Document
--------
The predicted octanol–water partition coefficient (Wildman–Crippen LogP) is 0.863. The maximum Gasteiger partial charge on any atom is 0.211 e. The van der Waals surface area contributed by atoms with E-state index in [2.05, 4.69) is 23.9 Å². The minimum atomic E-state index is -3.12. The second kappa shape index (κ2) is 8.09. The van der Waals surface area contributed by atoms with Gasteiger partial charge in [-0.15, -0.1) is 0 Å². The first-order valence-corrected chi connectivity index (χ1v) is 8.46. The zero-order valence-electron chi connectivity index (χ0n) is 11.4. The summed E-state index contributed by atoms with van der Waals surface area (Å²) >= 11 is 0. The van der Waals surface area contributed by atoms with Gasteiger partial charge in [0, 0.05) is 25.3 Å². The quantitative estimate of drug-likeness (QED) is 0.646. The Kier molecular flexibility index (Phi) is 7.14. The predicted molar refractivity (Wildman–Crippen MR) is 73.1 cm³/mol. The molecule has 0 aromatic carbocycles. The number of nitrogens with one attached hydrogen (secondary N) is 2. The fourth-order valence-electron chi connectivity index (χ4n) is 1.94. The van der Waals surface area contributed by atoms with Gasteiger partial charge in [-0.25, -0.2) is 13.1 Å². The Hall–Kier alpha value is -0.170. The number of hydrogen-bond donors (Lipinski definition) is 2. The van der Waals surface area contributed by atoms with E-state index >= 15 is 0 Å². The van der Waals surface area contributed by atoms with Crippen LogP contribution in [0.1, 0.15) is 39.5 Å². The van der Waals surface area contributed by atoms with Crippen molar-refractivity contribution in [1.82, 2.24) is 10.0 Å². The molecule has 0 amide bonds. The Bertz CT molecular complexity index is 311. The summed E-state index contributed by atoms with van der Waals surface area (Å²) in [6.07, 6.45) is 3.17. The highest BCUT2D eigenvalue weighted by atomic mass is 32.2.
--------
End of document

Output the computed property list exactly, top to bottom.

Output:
The predicted octanol–water partition coefficient (Wildman–Crippen LogP) is 0.863. The maximum Gasteiger partial charge on any atom is 0.211 e. The van der Waals surface area contributed by atoms with E-state index in [2.05, 4.69) is 23.9 Å². The minimum atomic E-state index is -3.12. The second kappa shape index (κ2) is 8.09. The van der Waals surface area contributed by atoms with Gasteiger partial charge in [-0.15, -0.1) is 0 Å². The first-order valence-corrected chi connectivity index (χ1v) is 8.46. The zero-order valence-electron chi connectivity index (χ0n) is 11.4. The summed E-state index contributed by atoms with van der Waals surface area (Å²) >= 11 is 0. The van der Waals surface area contributed by atoms with Gasteiger partial charge in [0, 0.05) is 25.3 Å². The quantitative estimate of drug-likeness (QED) is 0.646. The Kier molecular flexibility index (Phi) is 7.14. The predicted molar refractivity (Wildman–Crippen MR) is 73.1 cm³/mol. The molecule has 0 aromatic carbocycles. The number of nitrogens with one attached hydrogen (secondary N) is 2. The fourth-order valence-electron chi connectivity index (χ4n) is 1.94. The van der Waals surface area contributed by atoms with Gasteiger partial charge in [-0.25, -0.2) is 13.1 Å². The Hall–Kier alpha value is -0.170. The number of hydrogen-bond donors (Lipinski definition) is 2. The van der Waals surface area contributed by atoms with E-state index >= 15 is 0 Å². The van der Waals surface area contributed by atoms with Crippen LogP contribution in [0.1, 0.15) is 39.5 Å². The van der Waals surface area contributed by atoms with Crippen molar-refractivity contribution in [1.82, 2.24) is 10.0 Å². The molecule has 0 amide bonds. The Bertz CT molecular complexity index is 311. The summed E-state index contributed by atoms with van der Waals surface area (Å²) in [6.07, 6.45) is 3.17. The highest BCUT2D eigenvalue weighted by atomic mass is 32.2.